STUDENT: Let me tell you something that happened to me when I was in my early teens, and we may try to see how it relates with the subject of this Module.

    Once I saw a nice stereo in the window of a store selling used goods (I now suspect some were stolen). I didn’t have any money, but I wanted to have a look at the equipment. So, I walked into the store and said I was interested in the merchandise. The owner let me listen to it and told me the price was $300. I wasn’t going to purchase it at any price, simply because I had just enough money for the fare back home. But being reluctant to confess it, I decided to make a ridiculous offer assuming that the seller would reject it and then I would walk out with my ego intact. I decided that $30, compared with the asking price of $300, was low enough. Showing regret, I told the owner that I loved the stereo, but that I had only $30 and that I would be ashamed to make such a low offer. The owner looked at me in surprise and told me: "Why, is $30 not money". There I was: the guy was ready to give me for $30 a good he had previously told me was worth $300, and I did not have the $30. I don’t remember the excuse I used to get away, but I always remember the incident as an interesting practical learning experience.

    TEACHER: Interesting story. Let’s try to see what happened. To begin with, the owner seems to have used the "aim high" approach, thinking he could convey that he had power over you, a young inexperienced person fascinated by a shining stereo device. He certainly had padded his price a lot, just in case you were not as stupid as you looked (sorry!) and came out with the Bogey.

    STUDENT: Yes, and then I responded with a "fake Bogey" telling him I had only the imaginary $30.

    TEACHER: Sure, and we can also say your false counteroffer was also a "aim high" (in this case you being the buyer an "aim low") countermove, and an unintentional bluff. The owner may have felt that you had "power" because he actually believed your statement that you had only $30, because of you being so young. In his mind this gave you the power of refusing any higher price, even if you thought the price was fair.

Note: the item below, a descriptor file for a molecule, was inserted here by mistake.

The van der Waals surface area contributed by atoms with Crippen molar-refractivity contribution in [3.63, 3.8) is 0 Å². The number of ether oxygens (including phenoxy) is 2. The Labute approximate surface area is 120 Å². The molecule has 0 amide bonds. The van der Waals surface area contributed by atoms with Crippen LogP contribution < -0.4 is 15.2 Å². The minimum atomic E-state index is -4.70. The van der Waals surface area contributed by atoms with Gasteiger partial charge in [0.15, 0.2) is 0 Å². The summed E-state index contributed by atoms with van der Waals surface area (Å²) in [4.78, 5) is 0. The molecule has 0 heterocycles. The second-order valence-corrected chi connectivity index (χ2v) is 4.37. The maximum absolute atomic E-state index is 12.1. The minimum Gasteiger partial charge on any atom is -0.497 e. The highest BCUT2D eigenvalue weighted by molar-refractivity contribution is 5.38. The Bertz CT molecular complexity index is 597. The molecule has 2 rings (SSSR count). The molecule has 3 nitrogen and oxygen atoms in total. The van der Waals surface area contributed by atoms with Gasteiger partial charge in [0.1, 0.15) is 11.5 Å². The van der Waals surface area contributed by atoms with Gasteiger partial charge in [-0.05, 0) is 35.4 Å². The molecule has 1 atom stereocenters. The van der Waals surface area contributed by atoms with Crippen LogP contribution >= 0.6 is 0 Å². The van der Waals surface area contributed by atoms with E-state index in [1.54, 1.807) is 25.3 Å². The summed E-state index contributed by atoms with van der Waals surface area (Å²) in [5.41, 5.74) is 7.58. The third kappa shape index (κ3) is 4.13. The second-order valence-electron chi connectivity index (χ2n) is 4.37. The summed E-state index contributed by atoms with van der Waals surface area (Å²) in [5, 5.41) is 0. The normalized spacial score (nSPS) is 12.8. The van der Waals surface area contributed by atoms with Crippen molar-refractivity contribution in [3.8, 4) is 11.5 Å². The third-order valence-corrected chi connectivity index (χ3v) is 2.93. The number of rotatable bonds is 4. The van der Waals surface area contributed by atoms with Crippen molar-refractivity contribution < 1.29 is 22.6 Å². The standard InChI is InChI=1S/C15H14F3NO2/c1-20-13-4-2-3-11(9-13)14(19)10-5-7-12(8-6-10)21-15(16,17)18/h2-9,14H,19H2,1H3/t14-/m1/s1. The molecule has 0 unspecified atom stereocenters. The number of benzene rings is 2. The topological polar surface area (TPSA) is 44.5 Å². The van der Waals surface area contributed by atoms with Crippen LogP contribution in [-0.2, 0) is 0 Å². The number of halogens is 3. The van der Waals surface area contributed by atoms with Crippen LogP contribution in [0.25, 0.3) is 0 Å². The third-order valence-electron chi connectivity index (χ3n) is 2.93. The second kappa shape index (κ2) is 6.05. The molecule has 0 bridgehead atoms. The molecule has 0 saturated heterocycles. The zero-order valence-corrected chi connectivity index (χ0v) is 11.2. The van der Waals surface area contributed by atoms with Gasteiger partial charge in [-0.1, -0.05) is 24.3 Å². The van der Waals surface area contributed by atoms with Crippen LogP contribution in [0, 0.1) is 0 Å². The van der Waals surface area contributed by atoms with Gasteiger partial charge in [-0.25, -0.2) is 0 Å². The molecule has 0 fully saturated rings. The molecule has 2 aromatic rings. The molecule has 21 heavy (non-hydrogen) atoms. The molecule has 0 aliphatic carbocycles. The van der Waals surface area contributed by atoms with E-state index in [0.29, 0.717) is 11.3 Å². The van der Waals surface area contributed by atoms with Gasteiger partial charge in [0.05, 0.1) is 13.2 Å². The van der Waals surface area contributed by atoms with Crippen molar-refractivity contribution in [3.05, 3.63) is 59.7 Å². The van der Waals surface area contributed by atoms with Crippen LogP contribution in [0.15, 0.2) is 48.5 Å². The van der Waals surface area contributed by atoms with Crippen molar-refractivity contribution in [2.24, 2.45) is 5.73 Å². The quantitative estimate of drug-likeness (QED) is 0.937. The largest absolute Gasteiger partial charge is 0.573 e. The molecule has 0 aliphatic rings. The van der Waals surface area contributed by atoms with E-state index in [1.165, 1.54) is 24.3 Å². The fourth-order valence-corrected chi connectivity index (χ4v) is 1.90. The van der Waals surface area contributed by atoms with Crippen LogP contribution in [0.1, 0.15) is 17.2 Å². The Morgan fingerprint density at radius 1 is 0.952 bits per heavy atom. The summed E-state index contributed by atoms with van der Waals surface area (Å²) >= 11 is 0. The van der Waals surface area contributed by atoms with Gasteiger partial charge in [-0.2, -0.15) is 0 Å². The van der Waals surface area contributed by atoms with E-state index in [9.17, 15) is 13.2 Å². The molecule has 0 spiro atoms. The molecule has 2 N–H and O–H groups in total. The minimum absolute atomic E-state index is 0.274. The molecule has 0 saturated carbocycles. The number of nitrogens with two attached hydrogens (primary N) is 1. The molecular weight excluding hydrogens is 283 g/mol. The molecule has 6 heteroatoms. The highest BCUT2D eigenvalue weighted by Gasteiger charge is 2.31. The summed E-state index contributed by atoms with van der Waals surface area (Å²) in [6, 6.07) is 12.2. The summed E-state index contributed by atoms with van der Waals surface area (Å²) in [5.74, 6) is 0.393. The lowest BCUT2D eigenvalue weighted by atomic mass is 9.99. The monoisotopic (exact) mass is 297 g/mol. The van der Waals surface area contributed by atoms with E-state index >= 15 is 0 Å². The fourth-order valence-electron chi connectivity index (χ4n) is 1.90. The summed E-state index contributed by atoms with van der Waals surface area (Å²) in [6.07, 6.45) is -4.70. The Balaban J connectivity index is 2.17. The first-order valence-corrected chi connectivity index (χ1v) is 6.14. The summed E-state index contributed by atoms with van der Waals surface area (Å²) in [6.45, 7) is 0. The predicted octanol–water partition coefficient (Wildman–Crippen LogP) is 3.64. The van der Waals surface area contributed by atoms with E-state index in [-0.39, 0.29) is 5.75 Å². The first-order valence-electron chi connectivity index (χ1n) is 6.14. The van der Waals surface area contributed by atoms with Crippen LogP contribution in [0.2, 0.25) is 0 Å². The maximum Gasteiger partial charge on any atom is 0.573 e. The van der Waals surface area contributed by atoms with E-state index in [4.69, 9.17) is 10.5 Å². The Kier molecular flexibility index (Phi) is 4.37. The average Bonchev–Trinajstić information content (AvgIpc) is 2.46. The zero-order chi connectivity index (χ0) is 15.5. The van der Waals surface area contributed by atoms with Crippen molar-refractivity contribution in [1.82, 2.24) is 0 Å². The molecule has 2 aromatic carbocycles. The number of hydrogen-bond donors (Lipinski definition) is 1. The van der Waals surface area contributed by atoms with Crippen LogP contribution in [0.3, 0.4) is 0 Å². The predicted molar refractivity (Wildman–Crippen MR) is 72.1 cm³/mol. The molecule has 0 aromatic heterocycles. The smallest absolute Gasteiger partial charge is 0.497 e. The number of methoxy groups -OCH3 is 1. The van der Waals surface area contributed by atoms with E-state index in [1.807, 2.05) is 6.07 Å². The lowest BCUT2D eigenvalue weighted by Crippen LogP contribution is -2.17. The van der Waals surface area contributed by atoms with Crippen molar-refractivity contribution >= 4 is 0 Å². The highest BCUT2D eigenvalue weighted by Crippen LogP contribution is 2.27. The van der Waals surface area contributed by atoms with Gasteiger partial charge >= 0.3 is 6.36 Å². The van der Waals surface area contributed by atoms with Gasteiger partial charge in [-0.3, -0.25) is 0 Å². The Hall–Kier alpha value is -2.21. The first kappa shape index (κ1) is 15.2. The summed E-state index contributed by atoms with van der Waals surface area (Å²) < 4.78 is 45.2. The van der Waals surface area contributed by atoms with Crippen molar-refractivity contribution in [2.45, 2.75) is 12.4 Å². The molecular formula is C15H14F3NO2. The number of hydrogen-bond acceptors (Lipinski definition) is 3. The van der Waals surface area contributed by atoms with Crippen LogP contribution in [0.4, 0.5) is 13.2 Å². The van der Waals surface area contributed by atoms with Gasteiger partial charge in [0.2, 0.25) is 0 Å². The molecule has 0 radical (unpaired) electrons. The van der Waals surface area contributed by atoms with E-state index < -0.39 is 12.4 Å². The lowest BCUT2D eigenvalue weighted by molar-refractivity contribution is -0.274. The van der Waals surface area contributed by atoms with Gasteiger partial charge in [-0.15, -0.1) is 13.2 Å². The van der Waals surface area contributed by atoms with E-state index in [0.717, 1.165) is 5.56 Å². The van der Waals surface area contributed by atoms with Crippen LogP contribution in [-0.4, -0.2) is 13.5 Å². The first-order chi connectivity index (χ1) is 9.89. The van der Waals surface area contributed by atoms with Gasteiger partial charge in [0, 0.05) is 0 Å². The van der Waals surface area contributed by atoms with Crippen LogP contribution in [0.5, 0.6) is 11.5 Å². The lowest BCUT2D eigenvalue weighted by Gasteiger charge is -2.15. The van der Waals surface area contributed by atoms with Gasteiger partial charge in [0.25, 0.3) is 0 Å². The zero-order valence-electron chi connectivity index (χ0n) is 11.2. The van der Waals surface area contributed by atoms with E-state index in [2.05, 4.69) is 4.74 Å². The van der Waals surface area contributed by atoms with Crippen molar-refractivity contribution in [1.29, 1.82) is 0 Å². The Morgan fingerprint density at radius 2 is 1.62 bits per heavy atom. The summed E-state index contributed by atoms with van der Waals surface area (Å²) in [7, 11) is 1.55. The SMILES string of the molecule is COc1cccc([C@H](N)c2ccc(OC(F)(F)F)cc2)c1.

But I feel that the best part of this anecdote is the conclusion we may draw that many times the limits of a negotiation are wider that the participants think at the entry point. And that even an experienced negotiator as the owner of the store surely was, after using a "aim high" ploy, may be persuaded to reduce his price considerably when confronted with a believable Bogey and/or a "aim low" countermove by the other negotiator.

    STUDENT: Also, I think this episode shows how some of the "streetwise" ploys can be self-defeating. After this experience I never returned to that particular store even when I actually had money, because I concluded that a seller asking for $300 for a good he was prepared to sell for $30, was the type of person I would not want to deal with.

    TEACHER: OK, now we may hold our customary session of questions and answers. But you may want to review this Module before we start with it.

    Question 1
    What is the name of the negotiation approach based on the theory that "negotiations are like duels where the strong will always defeat the weak"?

    Streetwise Tactical Ploys (STP)

    Question 2
    If the opinion of experienced negotiators is that streetwise ploys are not effective in serious business negotiations... what is the use of learning them?

    The value of knowing the STP ploys lays more in the fact that you will be able to recognize them and defend yourself against them.

    Question 3
    Define The Bogey in your own words.

    Basically, claiming that the prospective buyer loves the seller’s product or service but that he or she can’t afford it. This is supposed to induce the seller to lower his or her price.

    Question 4
    You quote the price of a product to a prospective customer and he or she tells you: "You can’t be serious. You certainly have to lower this price a lot if you expect me to even consider buying from you". What type of streetwise ploy is the buyer using on you?

    The Krunch

    Question 5
    How would you call a negotiator who thinks "if I can’t get a dinner, I’ll be happy with a sandwich"?

    A "nibbler".

    Question 6
    What does it mean that a deal must be "implementable"?

    That it should be capable of being successfully completed

    Question 7
    "Shock them with your opening offer". What is the name of the maxim recommending this behavior?

    Aim High